His reception of divine honor and glory, power and dominion according to His human nature of the Virgin Mary is accomplished for our good and salvation. This conferral of divine gifts to the human nature of Christ is a harbinger of the divine blessings which accrue to us humans by reason of that incarnation. He takes our nature, that we might receive what He confers on that nature by His conception and birth of Mary. In my opinion that is what the early Greek church fathers, like Athanasius of Alexandria, meant by "deification:" Christ becomes man that we might become God. Of course, the Greek fathers were not saying that man is literally deified! They were not proto-Mormons. They knew the first commandment as well as we do; there is no other God but Him. However, they also wanted to be radically clear that the incarnation meant that the divine blessings which Christ possessed according to His human nature and by right of His divinity are conferred on poor sinners whom Christ has taken into His kingdom by baptism. We are so identified with Him that what is His becomes ours by faith through adoption in Him.

 

What Christ shares with His Father, He shares by reason of His nature. What we share with Christ, He shares with us by reason of our adoption into His Father's family through baptism into Him (Rm 8:15). So, we do not have the divine gifts by nature, but by donation from Christ. He does not deify us, but gives us the benefits of His incarnation as a gift. The incarnation is the assumption of the manhood by God. That assumption changes our status in God's sight. As the Christmas carol cries: "Long lay the world in sin and error pining, 'Til He appear'd and the soul felt its worth." Our status changed by the assumption of manhood into God. What He received by the incarnation, He gives us by grace.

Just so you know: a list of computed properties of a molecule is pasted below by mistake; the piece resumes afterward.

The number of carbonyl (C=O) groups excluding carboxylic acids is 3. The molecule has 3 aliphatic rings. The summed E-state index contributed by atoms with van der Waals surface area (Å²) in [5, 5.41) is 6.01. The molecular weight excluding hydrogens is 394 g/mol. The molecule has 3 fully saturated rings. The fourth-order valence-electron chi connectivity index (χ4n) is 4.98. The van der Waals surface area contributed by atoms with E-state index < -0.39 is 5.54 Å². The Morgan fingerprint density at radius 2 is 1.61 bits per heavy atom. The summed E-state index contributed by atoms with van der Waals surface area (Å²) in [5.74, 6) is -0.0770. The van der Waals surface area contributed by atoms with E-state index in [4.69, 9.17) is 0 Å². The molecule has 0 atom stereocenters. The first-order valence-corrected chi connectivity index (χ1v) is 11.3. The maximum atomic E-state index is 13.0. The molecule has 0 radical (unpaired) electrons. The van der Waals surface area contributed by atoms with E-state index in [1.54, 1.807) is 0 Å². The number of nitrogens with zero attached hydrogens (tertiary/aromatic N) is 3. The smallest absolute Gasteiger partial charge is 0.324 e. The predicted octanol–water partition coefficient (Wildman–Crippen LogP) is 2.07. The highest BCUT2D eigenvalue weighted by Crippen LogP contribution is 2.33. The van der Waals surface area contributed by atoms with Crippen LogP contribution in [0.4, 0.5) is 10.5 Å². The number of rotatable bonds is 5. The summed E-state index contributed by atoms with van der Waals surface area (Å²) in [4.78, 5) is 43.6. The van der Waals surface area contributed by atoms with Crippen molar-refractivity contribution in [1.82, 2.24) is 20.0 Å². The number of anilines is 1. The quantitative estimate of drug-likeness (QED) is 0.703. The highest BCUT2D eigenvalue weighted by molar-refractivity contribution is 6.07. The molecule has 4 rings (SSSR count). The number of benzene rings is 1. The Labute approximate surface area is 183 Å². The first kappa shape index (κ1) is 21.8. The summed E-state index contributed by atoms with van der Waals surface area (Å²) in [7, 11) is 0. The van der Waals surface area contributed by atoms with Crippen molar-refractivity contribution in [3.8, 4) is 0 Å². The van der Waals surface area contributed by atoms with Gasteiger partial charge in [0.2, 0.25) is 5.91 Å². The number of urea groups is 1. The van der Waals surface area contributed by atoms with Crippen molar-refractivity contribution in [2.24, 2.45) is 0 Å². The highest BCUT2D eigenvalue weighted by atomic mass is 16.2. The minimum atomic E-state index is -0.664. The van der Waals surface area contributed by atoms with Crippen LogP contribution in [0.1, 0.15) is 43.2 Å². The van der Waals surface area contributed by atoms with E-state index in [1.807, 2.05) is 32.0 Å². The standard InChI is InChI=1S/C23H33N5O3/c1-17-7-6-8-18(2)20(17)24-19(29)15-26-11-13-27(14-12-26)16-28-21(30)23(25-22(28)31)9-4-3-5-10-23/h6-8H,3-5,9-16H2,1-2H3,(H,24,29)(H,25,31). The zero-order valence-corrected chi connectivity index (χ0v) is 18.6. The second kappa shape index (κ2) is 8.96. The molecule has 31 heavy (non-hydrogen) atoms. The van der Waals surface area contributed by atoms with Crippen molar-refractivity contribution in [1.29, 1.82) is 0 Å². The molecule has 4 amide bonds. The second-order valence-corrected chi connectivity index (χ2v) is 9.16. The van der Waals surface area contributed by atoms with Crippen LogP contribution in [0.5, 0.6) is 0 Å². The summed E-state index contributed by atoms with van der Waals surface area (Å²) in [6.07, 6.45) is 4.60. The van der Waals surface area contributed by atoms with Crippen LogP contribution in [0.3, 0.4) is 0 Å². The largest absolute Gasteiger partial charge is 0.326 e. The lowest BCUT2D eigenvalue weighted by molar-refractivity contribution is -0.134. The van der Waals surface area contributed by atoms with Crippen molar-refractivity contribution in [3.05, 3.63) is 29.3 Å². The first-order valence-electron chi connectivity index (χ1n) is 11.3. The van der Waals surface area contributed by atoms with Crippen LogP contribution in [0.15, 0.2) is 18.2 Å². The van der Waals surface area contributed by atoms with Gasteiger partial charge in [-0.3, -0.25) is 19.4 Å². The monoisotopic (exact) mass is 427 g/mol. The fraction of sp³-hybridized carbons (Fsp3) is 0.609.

Athanasius of Alexandria

 

"We may understand all things have been delivered to the Savior. What He did not previously possess has been delivered to Him. For He was not man previously, but became man for the sake of saving man. And the Word was not in the beginning flesh, but has been made flesh subsequently (Jn 1:1, 14), in which flesh, as the Apostle says, He reconciled the enmity which was against us and destroyed the law of the commandments in ordinances, that He might make the two into one new man, making peace, and reconcile both in one body to the Father (Col 1:20; 2:14; Eph 2:15-16). However, that which the Father has belongs also to the Son, as also He says in John, 'All that the Father has is mine' (Jn 16:15), expressions which could not be improved. For when He became that which He was not, all things were delivered to Him. But when He desires to declare His unity with the Father, He teaches it without any reserve, saying: 'All that the Father has is mine' One cannot but admire the precision of the language. For He did not say 'all things the Father has He has given to Me,' lest He should appear at one time not to have possessed these things; but 'are mine.' For these things, being in the Father's authority, are equally in the authority of the Son.